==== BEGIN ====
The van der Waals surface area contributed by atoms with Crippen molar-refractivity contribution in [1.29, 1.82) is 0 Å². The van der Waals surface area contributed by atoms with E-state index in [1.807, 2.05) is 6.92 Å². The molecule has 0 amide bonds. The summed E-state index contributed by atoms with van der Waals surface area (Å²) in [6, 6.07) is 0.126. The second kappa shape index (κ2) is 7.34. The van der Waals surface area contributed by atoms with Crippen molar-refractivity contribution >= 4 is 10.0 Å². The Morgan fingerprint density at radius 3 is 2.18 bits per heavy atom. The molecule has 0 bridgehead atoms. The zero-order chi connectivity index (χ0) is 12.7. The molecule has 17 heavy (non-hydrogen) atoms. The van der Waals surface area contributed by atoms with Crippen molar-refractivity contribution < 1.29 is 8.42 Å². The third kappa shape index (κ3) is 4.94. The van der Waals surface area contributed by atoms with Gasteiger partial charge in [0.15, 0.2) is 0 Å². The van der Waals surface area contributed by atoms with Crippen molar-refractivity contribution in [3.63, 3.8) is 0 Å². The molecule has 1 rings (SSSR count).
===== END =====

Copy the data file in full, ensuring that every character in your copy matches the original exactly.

The van der Waals surface area contributed by atoms with Crippen molar-refractivity contribution in [1.29, 1.82) is 0 Å². The van der Waals surface area contributed by atoms with E-state index in [1.807, 2.05) is 6.92 Å². The molecule has 0 amide bonds. The summed E-state index contributed by atoms with van der Waals surface area (Å²) in [6, 6.07) is 0.126. The second kappa shape index (κ2) is 7.34. The van der Waals surface area contributed by atoms with Crippen molar-refractivity contribution >= 4 is 10.0 Å². The Morgan fingerprint density at radius 3 is 2.18 bits per heavy atom. The molecule has 0 bridgehead atoms. The zero-order chi connectivity index (χ0) is 12.7. The molecule has 17 heavy (non-hydrogen) atoms. The van der Waals surface area contributed by atoms with Crippen molar-refractivity contribution < 1.29 is 8.42 Å². The third kappa shape index (κ3) is 4.94. The van der Waals surface area contributed by atoms with Gasteiger partial charge in [0.15, 0.2) is 0 Å². The van der Waals surface area contributed by atoms with Crippen molar-refractivity contribution in [3.63, 3.8) is 0 Å². The molecule has 1 rings (SSSR count).